Title : Small mammals in a Baltic country, 1975–2022
We will review the results of an analysis of small mammal trapping and owl pellet analysis in pre-Soviet and post-Soviet Lithuania (the most southerly of the three Baltic States in Northern Europe), covering the period 1975–2022. Based on the decades-long period, we analysed changes in small mammal diversity and proportions within the main trophic groups. The large increase in granivores, from 6.9% in 1975–1980 to 45.4% in 2011–2020, and over 50% in 2021–2022, coincided with a decrease in omnivores and insectivores. The proportion of herbivores increased to a lesser extent. At the species level, there was a significant decrease in the proportion of common voles, bank voles and common shrews, accompanied by notable increases in the proportions of yellow-necked mice and striped field mice, the latter from 1.0% in 1975–1980 to 25.3% in 2021. The increase in diversity and the decrease in dominance occurred in the aftermath of changes within the country after 1990 changes in land ownership, the dismantling of the system of large-scale collective farming, the abandonment of former agricultural land, changes in forest use, etc.) and have not subsequently changed. Since climate change, land use and local disturbances may affect the structure and diversity of animal communities in the long term, a key question is: can we link changes in small mammal communities to large-scale changes in agriculture, or is there a multi-factorial interaction?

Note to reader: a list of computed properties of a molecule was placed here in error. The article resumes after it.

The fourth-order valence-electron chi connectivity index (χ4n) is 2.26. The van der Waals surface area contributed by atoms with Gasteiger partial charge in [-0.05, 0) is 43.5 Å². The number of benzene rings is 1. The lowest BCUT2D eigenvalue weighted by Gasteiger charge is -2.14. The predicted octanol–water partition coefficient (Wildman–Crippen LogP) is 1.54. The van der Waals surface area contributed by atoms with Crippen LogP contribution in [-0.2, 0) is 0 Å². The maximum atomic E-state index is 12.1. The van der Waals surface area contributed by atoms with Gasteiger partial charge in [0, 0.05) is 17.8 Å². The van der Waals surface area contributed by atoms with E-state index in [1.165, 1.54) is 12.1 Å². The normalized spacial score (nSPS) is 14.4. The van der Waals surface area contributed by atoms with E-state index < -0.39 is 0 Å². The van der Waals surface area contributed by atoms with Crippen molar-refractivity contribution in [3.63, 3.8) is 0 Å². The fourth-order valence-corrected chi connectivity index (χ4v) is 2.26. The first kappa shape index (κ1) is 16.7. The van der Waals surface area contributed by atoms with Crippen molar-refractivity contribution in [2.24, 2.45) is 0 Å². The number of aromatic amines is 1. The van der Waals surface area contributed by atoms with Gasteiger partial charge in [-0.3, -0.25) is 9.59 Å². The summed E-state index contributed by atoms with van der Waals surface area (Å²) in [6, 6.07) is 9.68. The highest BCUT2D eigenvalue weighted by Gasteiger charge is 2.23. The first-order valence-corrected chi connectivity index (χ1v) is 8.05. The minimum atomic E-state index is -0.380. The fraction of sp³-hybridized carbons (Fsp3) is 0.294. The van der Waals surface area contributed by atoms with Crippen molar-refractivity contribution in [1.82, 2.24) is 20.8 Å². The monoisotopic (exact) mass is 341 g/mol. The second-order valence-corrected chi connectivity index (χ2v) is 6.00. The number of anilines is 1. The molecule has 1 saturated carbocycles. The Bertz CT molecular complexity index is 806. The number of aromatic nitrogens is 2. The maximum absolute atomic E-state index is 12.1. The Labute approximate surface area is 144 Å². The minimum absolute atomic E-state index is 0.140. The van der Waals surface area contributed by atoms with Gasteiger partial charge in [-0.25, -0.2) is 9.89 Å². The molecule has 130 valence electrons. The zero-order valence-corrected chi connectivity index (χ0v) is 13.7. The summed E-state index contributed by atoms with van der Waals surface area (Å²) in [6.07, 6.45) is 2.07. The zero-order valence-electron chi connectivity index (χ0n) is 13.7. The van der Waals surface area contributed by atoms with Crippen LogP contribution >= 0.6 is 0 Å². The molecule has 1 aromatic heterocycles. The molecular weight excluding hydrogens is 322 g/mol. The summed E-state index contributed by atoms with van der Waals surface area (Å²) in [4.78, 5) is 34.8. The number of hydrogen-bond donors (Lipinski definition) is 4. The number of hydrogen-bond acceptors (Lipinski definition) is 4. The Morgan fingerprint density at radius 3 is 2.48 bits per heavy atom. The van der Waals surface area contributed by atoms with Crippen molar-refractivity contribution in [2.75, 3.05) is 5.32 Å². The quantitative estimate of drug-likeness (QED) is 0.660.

What will audience learn from your presentation?
It is not known whether similar changes in small mammal communities have occurred in other post-Soviet countries – this is the first such presentation.
As small mammals are both agricultural pests and part of ecosystem services, they require integrated pest management measures targeting specific groups.
Knowledge of the key drivers of change can help in planning small mammal management measures.